Eller’s motion for summary judgement, which calls for a ruling in her favor on the allegations, came one month after attorneys for the P.G. County Schools and the school board filed their own motion seeking summary judgment against all the allegations in Eller’s lawsuit. If U.S. Magistrate Judge Charles B. Day rules in favor of the school system’s motion, which court observers do not think will happen, it would result in the dismissal of the lawsuit.

The motion filed by Eller’s attorneys calls on the court to rule against the school system’s motion for summary judgment.

Court records show that the motions by the opposing sides in the case came after Magistrate Judge Day issued a March 26 directive requiring the two sides to attend a May 7 settlement conference in which an effort must be made to settle the case before it goes to trial.

Day’s directive, in the form of a letter to the attorneys, called for Eller and her attorneys to submit 10 business days in advance of the conference a “written demand” for what a settlement agreement should include. Day’s letter calls for P.G. school officials and their attorneys to submit five days in advance of the conference a “written offer” to Eller for what a settlement should consist of.

“For years, I was aggressively misgendered, attacked and harassed in the hallways and even in my own classroom by students, peers and supervisors,” Eller said in a statement released by the LGBTQ litigation group Lambda Legal, which, along with the D.C. law firm Arnold & Porter, is representing Eller.

“My pleas for help and for sensitivity training on LGBTQ issues for students and staff, were ignored,” Eller said. “The relentless harassment stripped me of the joy of teaching and forced me to resign,” said Eller. “It is time for Prince George’s County Public Schools to be held accountable.”

Eller charges in her lawsuit that the harassment and discriminatory action against her began in 2011 when she began presenting as female during the school year. The lawsuit says school officials initially responded to her complaints about the harassment by demanding that she stop dressing as a woman and return to wearing men’s clothes, which she refused to do.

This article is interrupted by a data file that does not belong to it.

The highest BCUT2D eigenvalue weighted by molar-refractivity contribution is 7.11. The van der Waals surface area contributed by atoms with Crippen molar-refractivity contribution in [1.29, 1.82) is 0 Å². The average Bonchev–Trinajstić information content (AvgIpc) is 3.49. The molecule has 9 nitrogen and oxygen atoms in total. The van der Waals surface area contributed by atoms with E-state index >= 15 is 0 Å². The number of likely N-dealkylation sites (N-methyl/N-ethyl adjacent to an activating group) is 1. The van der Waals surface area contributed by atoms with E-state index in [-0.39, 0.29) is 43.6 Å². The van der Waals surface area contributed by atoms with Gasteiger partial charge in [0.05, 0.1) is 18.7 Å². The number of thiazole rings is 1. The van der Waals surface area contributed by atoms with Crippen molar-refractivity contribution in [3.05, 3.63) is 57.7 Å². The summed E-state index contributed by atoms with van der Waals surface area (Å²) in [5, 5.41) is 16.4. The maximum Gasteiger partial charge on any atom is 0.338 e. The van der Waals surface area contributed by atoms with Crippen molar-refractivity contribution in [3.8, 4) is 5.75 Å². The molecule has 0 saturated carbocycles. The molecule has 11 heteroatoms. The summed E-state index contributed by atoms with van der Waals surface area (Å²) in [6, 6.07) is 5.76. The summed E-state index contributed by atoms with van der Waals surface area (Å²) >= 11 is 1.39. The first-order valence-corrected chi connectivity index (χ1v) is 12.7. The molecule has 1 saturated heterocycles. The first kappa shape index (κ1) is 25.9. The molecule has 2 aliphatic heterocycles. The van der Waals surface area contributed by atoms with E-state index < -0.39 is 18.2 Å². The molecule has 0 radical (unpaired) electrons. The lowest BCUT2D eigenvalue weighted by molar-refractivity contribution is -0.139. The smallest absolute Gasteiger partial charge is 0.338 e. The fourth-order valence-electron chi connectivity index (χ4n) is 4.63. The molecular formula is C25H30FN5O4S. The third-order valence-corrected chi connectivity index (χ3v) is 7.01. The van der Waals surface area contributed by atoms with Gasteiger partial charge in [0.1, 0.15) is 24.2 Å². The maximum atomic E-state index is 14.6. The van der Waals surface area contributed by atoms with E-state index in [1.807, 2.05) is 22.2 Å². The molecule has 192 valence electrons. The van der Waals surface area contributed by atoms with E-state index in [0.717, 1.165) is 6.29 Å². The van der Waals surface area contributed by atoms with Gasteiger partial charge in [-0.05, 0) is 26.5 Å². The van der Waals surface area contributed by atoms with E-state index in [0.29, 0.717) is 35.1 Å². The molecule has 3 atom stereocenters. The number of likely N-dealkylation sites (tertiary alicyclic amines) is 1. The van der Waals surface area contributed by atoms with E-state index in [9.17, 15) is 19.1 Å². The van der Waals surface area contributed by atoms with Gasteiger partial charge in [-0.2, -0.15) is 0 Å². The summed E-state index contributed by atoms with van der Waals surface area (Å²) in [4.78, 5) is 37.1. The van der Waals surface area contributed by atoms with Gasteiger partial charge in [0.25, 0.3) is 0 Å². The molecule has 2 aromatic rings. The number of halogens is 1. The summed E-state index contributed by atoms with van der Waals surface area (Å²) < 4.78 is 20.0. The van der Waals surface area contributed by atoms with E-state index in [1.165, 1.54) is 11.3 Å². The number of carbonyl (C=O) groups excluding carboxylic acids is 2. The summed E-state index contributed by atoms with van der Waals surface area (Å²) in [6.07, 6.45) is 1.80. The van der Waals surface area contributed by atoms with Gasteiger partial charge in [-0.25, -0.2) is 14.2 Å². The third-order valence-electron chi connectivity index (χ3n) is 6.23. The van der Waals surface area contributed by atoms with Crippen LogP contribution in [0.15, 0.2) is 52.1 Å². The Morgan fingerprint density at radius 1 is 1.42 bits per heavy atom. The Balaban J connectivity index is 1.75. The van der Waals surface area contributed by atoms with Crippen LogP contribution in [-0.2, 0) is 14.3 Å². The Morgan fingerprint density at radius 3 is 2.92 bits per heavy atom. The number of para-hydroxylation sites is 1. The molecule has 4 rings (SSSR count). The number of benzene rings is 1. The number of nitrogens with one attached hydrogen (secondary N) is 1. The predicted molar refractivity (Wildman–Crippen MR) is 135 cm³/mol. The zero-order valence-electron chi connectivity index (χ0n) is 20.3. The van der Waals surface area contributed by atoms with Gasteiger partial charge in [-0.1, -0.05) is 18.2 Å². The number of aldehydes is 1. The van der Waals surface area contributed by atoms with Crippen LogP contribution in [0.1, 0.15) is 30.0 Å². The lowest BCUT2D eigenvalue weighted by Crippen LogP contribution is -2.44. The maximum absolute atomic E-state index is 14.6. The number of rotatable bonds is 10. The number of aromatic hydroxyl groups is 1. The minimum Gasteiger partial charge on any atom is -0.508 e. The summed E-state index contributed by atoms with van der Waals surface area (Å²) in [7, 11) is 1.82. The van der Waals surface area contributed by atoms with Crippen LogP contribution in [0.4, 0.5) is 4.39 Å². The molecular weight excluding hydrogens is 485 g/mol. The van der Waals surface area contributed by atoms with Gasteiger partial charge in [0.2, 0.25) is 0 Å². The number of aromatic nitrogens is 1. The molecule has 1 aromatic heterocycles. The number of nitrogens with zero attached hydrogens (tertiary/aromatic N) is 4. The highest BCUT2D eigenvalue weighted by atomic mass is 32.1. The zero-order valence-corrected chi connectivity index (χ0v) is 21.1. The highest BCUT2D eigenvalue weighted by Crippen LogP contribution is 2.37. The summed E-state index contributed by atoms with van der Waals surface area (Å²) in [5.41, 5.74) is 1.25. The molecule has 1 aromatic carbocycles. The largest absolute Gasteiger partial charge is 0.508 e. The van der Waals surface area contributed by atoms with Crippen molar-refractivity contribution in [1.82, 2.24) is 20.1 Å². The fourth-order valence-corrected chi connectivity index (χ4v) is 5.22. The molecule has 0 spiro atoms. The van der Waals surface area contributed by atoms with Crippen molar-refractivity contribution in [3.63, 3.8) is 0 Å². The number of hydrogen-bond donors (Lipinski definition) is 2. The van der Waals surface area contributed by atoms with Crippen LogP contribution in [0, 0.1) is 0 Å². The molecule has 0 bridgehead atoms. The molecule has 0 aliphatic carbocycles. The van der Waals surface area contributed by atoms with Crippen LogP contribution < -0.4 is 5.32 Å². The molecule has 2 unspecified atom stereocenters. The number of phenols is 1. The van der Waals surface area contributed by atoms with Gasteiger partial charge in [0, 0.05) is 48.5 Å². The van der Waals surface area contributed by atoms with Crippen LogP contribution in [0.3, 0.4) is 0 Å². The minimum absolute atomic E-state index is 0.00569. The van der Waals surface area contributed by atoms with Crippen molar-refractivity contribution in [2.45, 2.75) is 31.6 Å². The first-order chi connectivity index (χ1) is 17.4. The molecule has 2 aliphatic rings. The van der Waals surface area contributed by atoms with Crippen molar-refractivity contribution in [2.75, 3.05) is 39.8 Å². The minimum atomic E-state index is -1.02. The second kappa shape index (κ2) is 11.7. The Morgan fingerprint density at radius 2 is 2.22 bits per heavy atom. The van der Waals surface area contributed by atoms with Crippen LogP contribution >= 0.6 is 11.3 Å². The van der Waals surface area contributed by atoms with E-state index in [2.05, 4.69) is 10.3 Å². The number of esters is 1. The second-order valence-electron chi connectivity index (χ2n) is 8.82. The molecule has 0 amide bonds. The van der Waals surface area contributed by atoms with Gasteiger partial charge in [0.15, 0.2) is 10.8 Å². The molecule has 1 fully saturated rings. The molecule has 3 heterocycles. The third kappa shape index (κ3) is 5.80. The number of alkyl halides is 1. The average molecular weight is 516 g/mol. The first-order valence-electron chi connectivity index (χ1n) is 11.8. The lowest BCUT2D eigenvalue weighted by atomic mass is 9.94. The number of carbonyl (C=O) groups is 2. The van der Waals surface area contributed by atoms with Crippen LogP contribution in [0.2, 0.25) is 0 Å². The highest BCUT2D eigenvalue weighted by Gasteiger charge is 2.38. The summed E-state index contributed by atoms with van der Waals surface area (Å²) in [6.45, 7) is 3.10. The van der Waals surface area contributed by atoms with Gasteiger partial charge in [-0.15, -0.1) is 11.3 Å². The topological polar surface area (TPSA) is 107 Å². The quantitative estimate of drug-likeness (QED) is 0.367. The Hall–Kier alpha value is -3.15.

The lawsuit says she was forced to resign from her teaching job in 2017 after being diagnosed with post-traumatic stress disorder due to the alleged abuse she faced on the job.

In addition to naming P.G. County Public Schools and the P.G. County Board of Education as defendants, the lawsuit also names as a defendant the school system’s CEO Monica Goldson.

The lawsuit charges that the school district and its administrators violated Title VII of the U.S. Civil Rights Act of 1964, Title IX of the U.S. Education Amendments of 1972, the Equal Protection Clause of the U.S. Constitution, the Maryland Fair Employment Practices Act, and the Prince George’s County nondiscrimination code.

In its official response to the lawsuit, attorneys for the school system denied Eller’s allegations and claimed the school system had in place nondiscrimination policies that covered gender identity and sexual orientation for school employees and students. The school system also states in its response that Eller may have failed to exhaust administrative remedies required prior to filing a lawsuit and that the lawsuit missed deadlines for certain legal claims.

It also says her legal claims may be disqualified because of her “voluntary resignation of employment,” an assertion disputed by Eller’s attorneys who say the resignation was forced by the abuse and harassment Eller faced on the job.

Her attorneys also point out that Eller filed a complaint against school officials in 2015 before the U.S. Equal Employment Opportunity Commission, which conducted an extensive investigation into Eller’s complaint. The attorneys note that in 2017 the EEOC issued a letter stating that there was “reasonable cause” to believe Eller had been subjected to unlawful treatment based on her sex and gender identity.

“After she filed this discrimination charge, the school administration retaliated against Ms. Eller by taking away her advanced placement English class and opening a disciplinary hearing against her that ended in no discipline,” the Lambda Legal statement says.

P.G. County school officials have declined requests from the Washington Blade for comment on Eller’s lawsuit, saying they have a policy of not commenting on pending litigation.

Among those expressing concern over the issues raised in the Eller lawsuit is College Park, Md., Mayor Patrick Wojahn, who is gay. College Park, which is home to the University of Maryland, is in Prince George’s County.

“It’s important for our county and for the entire community, especially for the kids, that the schools be places free of harassment and discrimination,” Wojahn said. “And if what Ms. Eller says is true, then it shows that the school system has fallen seriously short.”